Early and late daylight hours are usually the best times to observe the more than 518 species of birds (bird-checklist pdf) which have been identified in the Serengeti. Some of them are Eurasian migrants who are present in the European winter months from October to April.
Are wild animals dangerous?
Wild animals can be dangerous and you should not wander off on your own, especially at night, while on safari. However most animals are rather frightened by humans and will flee instead of attacking unless cornered or provoked. Keep a sensible distance and treat them with respect.
Food and Water
Most visitors are surprised by the quality and the variety of the food available on safari. No matter whether you are staying in a lodge, a tented camp or a mobile safari camp, you will be served freshly prepared food according to international tastes and standards.
Bottled water can be purchased at all the lodges and camps and is provided by all Safari Operators. Non alcoholic drinks are often included in the all inclusive rates. It is wise to stick with bottled drinks.
When travelling to Tanzania a course of anti malaria tablets is essential and many doctors also advise a Hepatitis A vaccination. All childhood vaccinations, especially Tetanus, should be up to date. Malaria prophylaxis and a stand-by suppressant (as well as insect repellents) are advised. When entering Tanzania a proof of immunisation against Yellow Fever is required. We highly recommend that you consult a local travel health specialist at least 6 weeks before travelling.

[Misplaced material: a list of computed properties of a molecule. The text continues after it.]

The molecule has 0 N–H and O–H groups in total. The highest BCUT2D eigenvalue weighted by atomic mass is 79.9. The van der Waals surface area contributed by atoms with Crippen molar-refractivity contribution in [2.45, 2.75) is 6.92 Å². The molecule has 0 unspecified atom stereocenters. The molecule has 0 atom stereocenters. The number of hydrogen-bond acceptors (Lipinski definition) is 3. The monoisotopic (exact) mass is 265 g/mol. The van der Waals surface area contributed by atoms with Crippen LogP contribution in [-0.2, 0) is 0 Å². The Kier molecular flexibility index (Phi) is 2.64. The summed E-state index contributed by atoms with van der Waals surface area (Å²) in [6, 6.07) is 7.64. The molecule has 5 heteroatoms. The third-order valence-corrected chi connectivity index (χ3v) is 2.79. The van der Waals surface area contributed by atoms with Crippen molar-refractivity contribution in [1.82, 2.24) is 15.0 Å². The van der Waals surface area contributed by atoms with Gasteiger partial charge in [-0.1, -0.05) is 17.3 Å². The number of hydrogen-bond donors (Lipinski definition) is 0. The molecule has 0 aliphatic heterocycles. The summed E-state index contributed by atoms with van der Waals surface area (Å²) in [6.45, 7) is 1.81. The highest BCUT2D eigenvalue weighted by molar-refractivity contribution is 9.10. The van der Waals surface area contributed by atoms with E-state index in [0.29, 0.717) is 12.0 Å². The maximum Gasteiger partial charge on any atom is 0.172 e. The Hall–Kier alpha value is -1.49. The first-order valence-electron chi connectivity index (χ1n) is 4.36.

Medical facilities in Tanzania are limited, and medicines are often unavailable. Doctors and hospitals often expect immediate cash payment for health services. In case of serious medical problems we recommend immediate evacuation to your home country or hospitalization in Nairobi, Kenya.
The Serengeti falls into the classic bimodal rain pattern of East Africa. The short rains are concentrated in November/December, the long and heavier rains in March - May.
Mean monthly maximum temperatures are relatively uniform throughout the year being constant around 27 to 28 degrees centigrade (or 75 - 80 degrees Fahrenheit) at Seronera. At Ngorongoro Crater the nights can be very chilly due to altitude.
What is the best time to visit Serengeti?
Any time other than during the long rains in April and May is a perfect time to be on Safari in Northern Tanzania. Game viewing and the number of other tourists varies widely according to the seasonal concentrations of wildlife . Most Safari operators will adjust their itineraries accordingly.
Small aircraft which are often used for transfers within Tanzania limit your baggage to 10 - 15 kg (25 - 30 pounds) per person. It is advisable to carry your luggage in soft bags rather than hard sided suitcases.
What clothes should I bring?
On Safari comfortable cotton clothing in subdued safari colours is very practical. During the day, shorts or casual lightweight trousers are ideal, but the nights can get chilly, so do not forget to bring a few warm sweaters. After sunset long sleeves limit the chance of being bitten by mosquitoes. You should also bring a pair of comfortable, closed walking shoes as well as a pair of sandals.
Furthermore, your packing checklist should include:
- a hat, sunglasses and sunscreen
- insect repellent
- a small flashlight
- malaria stand-by medication + first aid kit
- passport (6 month valid) + vaccination certificate
- a sufficient amount of cash and/or traveller cheques
- plenty of films